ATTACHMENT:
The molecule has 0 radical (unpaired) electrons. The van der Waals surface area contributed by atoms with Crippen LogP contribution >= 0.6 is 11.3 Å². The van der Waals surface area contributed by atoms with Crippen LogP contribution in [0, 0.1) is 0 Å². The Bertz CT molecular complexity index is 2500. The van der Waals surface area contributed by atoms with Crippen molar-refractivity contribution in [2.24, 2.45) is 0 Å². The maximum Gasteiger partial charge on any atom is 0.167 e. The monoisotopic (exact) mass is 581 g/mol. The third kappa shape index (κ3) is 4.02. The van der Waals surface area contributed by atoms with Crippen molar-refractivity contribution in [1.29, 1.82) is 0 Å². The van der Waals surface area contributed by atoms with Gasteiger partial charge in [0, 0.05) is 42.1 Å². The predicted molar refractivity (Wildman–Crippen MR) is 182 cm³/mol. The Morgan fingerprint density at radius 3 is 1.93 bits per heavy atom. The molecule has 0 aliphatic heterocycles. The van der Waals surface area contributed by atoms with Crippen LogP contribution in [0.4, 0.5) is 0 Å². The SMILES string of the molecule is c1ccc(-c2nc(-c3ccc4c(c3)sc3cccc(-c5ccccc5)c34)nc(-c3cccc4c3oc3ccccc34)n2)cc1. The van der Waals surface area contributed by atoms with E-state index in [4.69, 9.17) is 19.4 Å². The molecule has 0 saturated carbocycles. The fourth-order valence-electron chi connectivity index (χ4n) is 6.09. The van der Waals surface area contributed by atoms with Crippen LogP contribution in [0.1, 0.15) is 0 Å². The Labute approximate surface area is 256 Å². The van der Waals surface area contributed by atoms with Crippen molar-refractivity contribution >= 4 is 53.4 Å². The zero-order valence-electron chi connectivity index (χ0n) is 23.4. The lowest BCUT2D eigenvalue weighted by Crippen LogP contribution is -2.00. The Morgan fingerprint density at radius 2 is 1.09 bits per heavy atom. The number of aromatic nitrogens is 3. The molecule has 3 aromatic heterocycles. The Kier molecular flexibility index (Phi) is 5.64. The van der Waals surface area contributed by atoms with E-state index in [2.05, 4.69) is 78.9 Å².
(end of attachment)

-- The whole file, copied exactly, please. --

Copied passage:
The molecule has 0 radical (unpaired) electrons. The van der Waals surface area contributed by atoms with Crippen LogP contribution >= 0.6 is 11.3 Å². The van der Waals surface area contributed by atoms with Crippen LogP contribution in [0, 0.1) is 0 Å². The Bertz CT molecular complexity index is 2500. The van der Waals surface area contributed by atoms with Crippen molar-refractivity contribution in [2.24, 2.45) is 0 Å². The maximum Gasteiger partial charge on any atom is 0.167 e. The monoisotopic (exact) mass is 581 g/mol. The third kappa shape index (κ3) is 4.02. The van der Waals surface area contributed by atoms with Crippen molar-refractivity contribution in [1.29, 1.82) is 0 Å². The van der Waals surface area contributed by atoms with Gasteiger partial charge in [0, 0.05) is 42.1 Å². The predicted molar refractivity (Wildman–Crippen MR) is 182 cm³/mol. The Morgan fingerprint density at radius 3 is 1.93 bits per heavy atom. The molecule has 0 aliphatic heterocycles. The van der Waals surface area contributed by atoms with Crippen LogP contribution in [0.4, 0.5) is 0 Å². The SMILES string of the molecule is c1ccc(-c2nc(-c3ccc4c(c3)sc3cccc(-c5ccccc5)c34)nc(-c3cccc4c3oc3ccccc34)n2)cc1. The van der Waals surface area contributed by atoms with E-state index in [4.69, 9.17) is 19.4 Å². The molecule has 0 saturated carbocycles. The fourth-order valence-electron chi connectivity index (χ4n) is 6.09. The van der Waals surface area contributed by atoms with Crippen LogP contribution in [0.1, 0.15) is 0 Å². The Labute approximate surface area is 256 Å². The van der Waals surface area contributed by atoms with Crippen molar-refractivity contribution >= 4 is 53.4 Å². The zero-order valence-electron chi connectivity index (χ0n) is 23.4. The lowest BCUT2D eigenvalue weighted by Crippen LogP contribution is -2.00. The Morgan fingerprint density at radius 2 is 1.09 bits per heavy atom. The number of aromatic nitrogens is 3. The molecule has 3 aromatic heterocycles. The Kier molecular flexibility index (Phi) is 5.64. The van der Waals surface area contributed by atoms with E-state index in [2.05, 4.69) is 78.9 Å².